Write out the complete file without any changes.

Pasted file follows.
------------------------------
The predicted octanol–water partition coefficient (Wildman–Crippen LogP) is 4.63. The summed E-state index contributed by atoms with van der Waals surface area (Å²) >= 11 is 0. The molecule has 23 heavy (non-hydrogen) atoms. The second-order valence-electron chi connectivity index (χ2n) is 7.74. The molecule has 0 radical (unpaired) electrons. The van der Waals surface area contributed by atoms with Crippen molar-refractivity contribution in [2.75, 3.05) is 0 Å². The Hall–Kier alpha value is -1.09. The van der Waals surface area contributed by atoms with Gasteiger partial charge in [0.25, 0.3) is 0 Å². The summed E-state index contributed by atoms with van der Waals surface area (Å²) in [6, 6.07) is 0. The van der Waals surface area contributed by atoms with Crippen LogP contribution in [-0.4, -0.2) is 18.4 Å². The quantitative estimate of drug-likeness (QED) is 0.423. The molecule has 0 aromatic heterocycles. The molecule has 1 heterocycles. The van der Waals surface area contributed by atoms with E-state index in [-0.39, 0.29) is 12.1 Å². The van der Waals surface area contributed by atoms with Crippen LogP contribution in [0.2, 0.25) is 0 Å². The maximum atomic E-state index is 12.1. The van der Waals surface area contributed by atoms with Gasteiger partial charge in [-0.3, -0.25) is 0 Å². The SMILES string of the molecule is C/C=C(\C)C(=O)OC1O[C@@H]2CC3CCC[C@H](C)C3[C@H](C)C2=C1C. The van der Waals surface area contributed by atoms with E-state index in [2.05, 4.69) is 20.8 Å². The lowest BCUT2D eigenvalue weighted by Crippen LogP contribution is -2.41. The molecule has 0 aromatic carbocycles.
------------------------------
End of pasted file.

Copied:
The predicted octanol–water partition coefficient (Wildman–Crippen LogP) is 4.63. The summed E-state index contributed by atoms with van der Waals surface area (Å²) >= 11 is 0. The molecule has 23 heavy (non-hydrogen) atoms. The second-order valence-electron chi connectivity index (χ2n) is 7.74. The molecule has 0 radical (unpaired) electrons. The van der Waals surface area contributed by atoms with Crippen molar-refractivity contribution in [2.75, 3.05) is 0 Å². The Hall–Kier alpha value is -1.09. The van der Waals surface area contributed by atoms with Gasteiger partial charge in [0.25, 0.3) is 0 Å². The summed E-state index contributed by atoms with van der Waals surface area (Å²) in [6, 6.07) is 0. The van der Waals surface area contributed by atoms with Crippen LogP contribution in [-0.4, -0.2) is 18.4 Å². The quantitative estimate of drug-likeness (QED) is 0.423. The molecule has 0 aromatic heterocycles. The molecule has 1 heterocycles. The van der Waals surface area contributed by atoms with E-state index in [-0.39, 0.29) is 12.1 Å². The van der Waals surface area contributed by atoms with Crippen LogP contribution in [0.2, 0.25) is 0 Å². The maximum atomic E-state index is 12.1. The van der Waals surface area contributed by atoms with Gasteiger partial charge in [-0.3, -0.25) is 0 Å². The SMILES string of the molecule is C/C=C(\C)C(=O)OC1O[C@@H]2CC3CCC[C@H](C)C3[C@H](C)C2=C1C. The van der Waals surface area contributed by atoms with E-state index in [2.05, 4.69) is 20.8 Å². The lowest BCUT2D eigenvalue weighted by Crippen LogP contribution is -2.41. The molecule has 0 aromatic carbocycles.